As society has evolved, the economy has grown, and new technologies —mobile applications, the Internet and even virtual reality and artificial intelligence — have emerged, the world of advertising has welcomed plenty of new trends. For the first time, digital ad-spend surpassed traditional television. Mobile usage and video traffic are still increasing. Therefore, it is safe to say that 2019 will be a game-changing year for advertising.
One might recall the little kid from the ’90s Dhara oil ad. It went something like this: A young child in denim dungarees runs away from home and reaches the railway station, sulking, because, “sab gussa karte hai” as he tells Ramu Kaka, his uncle, who happens to be there. Ramu Kaka informs him that mummy has cooked “garma-garam jalebiyan” at home. The kid’s eyes light up. “Jelebi!” he says. And the plan of running away gets scrapped instantly. The golden age of television ads such as NDDB’s doodh-doodh, Cadbury’s cricket match – dancing girl, Pepsi’s dil maange more, Coca-Cola’s thanda matlab, Fevicol’s fishermen, had a strong impact on society. Looking back to the ’90s, Doordarshan was the ultimate destination for all the entertainment. And colour television had just begun to make its way into Indian households. Ajay Ahluwalia, an advertisement expert (who has handled brands like Microsoft, Ten Sports, and JK Tyre), explains, “Advertisement, at the end of the day, reflects the society and culture and what they entail at that time… And if we look at the broader picture, it was what people wanted to shift towards or what was possible; it was the exploration of that. If you look at today, the advertisements that you see map the culture, or the influence the culture has, or the society or country has, at a larger level.” “Advertising is also shaped by a lot of mediums and technologies… You’ve got technology as a medium, as an influencer and as a limitation,” he adds.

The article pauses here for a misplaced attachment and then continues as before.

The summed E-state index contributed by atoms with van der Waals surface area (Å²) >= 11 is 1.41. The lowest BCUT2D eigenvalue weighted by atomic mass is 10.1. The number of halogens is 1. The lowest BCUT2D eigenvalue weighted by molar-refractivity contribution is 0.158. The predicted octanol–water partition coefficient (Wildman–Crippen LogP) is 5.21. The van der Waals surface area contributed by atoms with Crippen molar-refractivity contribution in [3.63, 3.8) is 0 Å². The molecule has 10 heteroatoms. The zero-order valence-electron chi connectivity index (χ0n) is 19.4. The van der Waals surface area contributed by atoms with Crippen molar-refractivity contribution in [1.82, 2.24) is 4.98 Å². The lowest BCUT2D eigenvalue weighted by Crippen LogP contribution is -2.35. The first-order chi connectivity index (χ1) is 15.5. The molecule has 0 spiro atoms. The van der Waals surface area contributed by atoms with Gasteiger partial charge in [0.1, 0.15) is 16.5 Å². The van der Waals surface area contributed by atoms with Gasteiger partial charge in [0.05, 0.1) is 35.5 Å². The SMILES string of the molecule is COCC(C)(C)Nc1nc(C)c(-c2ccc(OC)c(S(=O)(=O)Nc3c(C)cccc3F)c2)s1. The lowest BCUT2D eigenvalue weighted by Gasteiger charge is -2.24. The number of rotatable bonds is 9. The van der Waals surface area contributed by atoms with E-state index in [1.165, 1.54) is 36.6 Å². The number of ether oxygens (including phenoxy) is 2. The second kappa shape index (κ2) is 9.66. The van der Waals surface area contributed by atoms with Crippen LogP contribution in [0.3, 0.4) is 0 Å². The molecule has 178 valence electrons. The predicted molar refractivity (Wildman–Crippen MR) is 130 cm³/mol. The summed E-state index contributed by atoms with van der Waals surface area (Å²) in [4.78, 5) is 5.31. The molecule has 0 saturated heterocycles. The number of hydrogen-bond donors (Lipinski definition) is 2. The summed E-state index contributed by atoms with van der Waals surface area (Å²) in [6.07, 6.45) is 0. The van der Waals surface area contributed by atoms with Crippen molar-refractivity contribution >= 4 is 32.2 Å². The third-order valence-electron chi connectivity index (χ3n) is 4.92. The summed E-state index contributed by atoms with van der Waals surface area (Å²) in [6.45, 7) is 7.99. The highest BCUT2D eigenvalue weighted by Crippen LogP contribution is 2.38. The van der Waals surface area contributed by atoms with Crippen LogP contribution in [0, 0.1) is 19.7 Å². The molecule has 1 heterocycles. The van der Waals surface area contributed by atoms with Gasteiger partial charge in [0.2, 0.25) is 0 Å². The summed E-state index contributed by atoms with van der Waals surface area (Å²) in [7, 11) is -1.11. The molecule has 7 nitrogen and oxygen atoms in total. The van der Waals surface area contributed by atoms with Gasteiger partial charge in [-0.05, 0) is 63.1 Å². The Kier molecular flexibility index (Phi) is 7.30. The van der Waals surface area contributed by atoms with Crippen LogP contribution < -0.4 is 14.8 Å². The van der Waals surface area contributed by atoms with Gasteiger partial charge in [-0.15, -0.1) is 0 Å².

Earlier, products used to be advertised keeping in mind the USP (unique selling point) of the product. Nowadays, a new strategy has been employed wherein people’s emotions are tapped.
“If society has accepted the LGBT community, women empowerment, etc., then advertisements will reflect that,” adds Prahlad Kakkar, Indian film director. “Because we are the youngest country in the world, and seventy percent of consumers are between the age of 20 and 35, young people have a way of thinking that is different from a 45-year-old. So when people who are currently in the 60s were young, we would reflect their sensibility and their thoughts.”
FM Radio has grown into a very powerful advertising medium. It had opened up to the private sector in 2001 and, today, there are over 350 stations across 101 cities. Similarly, when people started gaining access to the Internet, advertising became individual-specific from mass-specific.
Cinema was once the only audiovisual medium in the country. Brands with big budgets went on to make magnum opus films for the medium. However, the growth of TV ended up crushing the ad revenue in that department. Indian cinemas had a second innings in the noughties with the growth of multiplexes and the digitisation of cinema screens. Cinema advertising is once again on the rise. And movie theatres are getting transformed into brand-engagement platforms.
While TV advertising was taking flight, print advertising was also getting its share of glory. 2010s have seen the rise of digital marketing. In the early days of digital marketing, most brands were satisfied with creating a 30-second ad for TV and running a longer version on YouTube.
Current brands like Nykaa, Mia, Adidas, Reebok and LIC, to name a few, are using the Internet as a medium to attract customers.
“The world of today is very different… It is a free society, and the kind of information available today is far wider than it used to be before. Therefore, advertising is looking for these current trends. When we talk about movements, which nowadays brands are using for advertising (Anouk recently launched an ad in support for the LGBTQ+ community), it is because there is a scope of this kind of movements, once upon a time it was difficult,” Ajay explains.
If Indian advertising came of age in the 1990s and the 2000s, it is all set to spread its wings and go wider and deeper in the 2020s and beyond....